Approximately three miles off the southwest coast of Martha’s Vineyard, lies the 628 acre island of Noman’s Land. It had once been inhabited by the Wampanoag Tribe and numerous settlers, but is now desolate and overgrown.
Many visible clues of past inhabitants have already disappeared, since the island has been off-limits to the public for the past 76 years. As time continues to pass, so does the opportunity to record the history first-hand through tangible evidence.
Through the decades, there have been unusual occurrences reported on or around Noman’s Land. Among other fascinating tales, many believe Norsemen traveled to Noman’s Land (est. 1000 A.D), which may of served them as a seasonal hunting and fishing camp.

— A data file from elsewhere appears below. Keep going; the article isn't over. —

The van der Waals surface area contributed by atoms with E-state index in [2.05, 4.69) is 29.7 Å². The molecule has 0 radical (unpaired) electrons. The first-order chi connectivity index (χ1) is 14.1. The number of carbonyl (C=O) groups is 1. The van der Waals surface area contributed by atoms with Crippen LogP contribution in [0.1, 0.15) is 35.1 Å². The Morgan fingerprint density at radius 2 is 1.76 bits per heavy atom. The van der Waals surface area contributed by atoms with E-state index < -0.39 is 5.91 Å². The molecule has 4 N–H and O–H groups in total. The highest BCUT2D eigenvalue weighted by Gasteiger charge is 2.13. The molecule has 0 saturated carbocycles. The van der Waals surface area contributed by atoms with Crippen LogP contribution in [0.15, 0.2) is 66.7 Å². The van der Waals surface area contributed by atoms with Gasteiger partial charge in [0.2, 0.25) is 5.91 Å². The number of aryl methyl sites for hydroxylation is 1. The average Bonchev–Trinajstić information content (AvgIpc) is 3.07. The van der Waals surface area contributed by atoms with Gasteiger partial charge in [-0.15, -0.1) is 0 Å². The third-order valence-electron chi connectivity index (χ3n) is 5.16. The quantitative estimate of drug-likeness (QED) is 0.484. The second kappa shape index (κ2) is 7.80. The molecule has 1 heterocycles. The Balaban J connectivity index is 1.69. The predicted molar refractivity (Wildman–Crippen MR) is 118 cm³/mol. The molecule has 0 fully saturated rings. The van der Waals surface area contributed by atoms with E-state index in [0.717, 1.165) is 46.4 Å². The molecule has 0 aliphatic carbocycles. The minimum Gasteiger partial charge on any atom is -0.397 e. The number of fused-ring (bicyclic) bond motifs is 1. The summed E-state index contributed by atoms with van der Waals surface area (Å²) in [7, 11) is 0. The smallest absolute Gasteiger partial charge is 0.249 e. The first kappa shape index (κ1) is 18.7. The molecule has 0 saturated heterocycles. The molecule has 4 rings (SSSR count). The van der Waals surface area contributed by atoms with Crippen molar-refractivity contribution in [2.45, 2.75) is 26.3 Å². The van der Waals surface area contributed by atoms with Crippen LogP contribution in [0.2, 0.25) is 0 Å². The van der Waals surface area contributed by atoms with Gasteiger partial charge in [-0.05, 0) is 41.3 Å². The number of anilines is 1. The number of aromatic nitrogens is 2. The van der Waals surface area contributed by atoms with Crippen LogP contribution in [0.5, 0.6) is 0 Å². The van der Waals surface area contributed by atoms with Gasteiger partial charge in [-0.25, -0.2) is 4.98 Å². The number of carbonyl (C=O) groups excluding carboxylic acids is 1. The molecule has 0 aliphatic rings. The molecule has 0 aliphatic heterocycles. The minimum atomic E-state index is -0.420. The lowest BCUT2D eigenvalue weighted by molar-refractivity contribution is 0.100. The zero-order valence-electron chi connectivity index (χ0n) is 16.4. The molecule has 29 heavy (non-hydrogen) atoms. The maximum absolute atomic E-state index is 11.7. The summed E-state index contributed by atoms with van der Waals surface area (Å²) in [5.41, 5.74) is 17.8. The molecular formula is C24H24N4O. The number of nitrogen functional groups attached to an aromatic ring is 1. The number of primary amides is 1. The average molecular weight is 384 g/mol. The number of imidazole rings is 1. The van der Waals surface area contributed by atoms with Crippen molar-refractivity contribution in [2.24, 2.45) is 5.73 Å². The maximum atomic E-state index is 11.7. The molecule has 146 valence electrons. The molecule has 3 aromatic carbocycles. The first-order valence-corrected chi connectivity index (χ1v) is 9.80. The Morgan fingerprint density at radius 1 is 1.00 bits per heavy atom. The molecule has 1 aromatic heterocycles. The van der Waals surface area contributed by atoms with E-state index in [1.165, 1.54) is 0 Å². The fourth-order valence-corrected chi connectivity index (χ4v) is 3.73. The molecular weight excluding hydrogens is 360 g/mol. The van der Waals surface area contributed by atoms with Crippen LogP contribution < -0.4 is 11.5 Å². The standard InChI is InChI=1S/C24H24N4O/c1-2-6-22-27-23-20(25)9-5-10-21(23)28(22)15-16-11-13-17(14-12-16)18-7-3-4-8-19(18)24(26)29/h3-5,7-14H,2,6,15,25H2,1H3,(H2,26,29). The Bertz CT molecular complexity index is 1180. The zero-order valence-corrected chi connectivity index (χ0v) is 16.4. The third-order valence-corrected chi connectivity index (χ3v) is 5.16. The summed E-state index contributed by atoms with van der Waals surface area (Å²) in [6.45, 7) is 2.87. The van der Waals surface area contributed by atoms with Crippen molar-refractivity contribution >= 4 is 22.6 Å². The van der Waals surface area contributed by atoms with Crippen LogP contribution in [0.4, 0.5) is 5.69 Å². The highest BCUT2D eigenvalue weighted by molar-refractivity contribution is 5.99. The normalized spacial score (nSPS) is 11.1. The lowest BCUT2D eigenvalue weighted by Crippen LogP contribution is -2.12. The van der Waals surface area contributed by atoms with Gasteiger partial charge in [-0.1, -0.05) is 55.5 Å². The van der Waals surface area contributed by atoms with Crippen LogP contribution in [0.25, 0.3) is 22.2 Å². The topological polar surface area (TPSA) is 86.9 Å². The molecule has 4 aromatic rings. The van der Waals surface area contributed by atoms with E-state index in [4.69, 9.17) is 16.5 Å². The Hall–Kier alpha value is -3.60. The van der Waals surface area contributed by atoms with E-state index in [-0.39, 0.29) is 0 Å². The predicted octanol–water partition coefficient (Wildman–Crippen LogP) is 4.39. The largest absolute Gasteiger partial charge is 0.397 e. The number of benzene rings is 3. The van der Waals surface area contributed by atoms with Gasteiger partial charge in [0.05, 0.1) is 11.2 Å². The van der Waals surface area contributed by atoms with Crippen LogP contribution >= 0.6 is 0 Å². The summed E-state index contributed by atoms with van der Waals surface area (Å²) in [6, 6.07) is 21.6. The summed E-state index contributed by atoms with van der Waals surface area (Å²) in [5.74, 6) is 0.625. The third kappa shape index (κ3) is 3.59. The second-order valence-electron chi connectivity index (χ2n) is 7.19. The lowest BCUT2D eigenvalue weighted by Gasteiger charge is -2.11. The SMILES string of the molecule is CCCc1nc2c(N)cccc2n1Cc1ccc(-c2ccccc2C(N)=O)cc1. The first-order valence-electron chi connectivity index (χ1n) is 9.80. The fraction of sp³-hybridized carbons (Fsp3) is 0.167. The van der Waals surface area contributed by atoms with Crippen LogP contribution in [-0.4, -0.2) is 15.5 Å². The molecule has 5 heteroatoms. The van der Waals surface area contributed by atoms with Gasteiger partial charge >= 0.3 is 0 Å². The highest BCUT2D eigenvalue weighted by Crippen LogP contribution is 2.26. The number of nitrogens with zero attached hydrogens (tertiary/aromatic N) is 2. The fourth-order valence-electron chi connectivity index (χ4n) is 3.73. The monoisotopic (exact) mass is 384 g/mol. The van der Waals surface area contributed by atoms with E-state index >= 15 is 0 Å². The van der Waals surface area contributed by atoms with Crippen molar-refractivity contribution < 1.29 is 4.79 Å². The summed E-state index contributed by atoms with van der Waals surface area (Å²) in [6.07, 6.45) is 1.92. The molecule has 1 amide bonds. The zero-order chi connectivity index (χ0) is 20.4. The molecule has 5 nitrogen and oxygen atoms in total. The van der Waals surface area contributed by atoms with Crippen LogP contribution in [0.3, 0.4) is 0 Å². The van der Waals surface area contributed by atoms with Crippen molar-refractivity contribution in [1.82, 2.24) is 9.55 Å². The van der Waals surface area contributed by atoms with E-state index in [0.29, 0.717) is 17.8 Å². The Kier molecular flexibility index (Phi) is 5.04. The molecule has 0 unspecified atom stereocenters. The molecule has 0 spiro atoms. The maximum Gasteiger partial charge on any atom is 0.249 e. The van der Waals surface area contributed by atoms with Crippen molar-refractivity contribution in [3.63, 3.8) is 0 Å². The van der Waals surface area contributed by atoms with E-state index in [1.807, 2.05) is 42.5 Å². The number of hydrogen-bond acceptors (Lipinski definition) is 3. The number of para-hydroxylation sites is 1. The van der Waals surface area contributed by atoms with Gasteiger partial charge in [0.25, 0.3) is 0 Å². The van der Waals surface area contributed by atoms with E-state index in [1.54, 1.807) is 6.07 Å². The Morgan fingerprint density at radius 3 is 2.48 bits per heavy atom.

A Brief History of Noman's
In 1926, a mysterious runic stone with an inscription which translates to “Leif Erikson, 1001”, was located. Much attention has been drawn to the stone, allegedly visible only during very low tides. However, no one has been able to find it in recent years.
There are also numerous shipwrecks in the immediately surrounding waters, giving insight to the island’s many tales of woe. There have been ghost sightings, speculation of Captain Kidd’s buried treasure, and accounts of rum runners. Each story adds allure to the true history of Noman’s Land, which is unique and culturally significant. Unknown places often leave our minds to do the exploring, with great imagination.
According to the earliest known inhabitants, the Wampanoag Tribe, the island was created when Moshup, a benevolent entity, was building a bridge to a nearby island. As he stacked boulders in the sea, a crab bit him on the big toe. Moshup threw the crab into the water along with several boulders, forming the island.
“Fishing, it makes us participants rather than spectators in nature. A significant distinction; participants become passionate and protective, while spectators remain indifferent.” – Jerry Dennis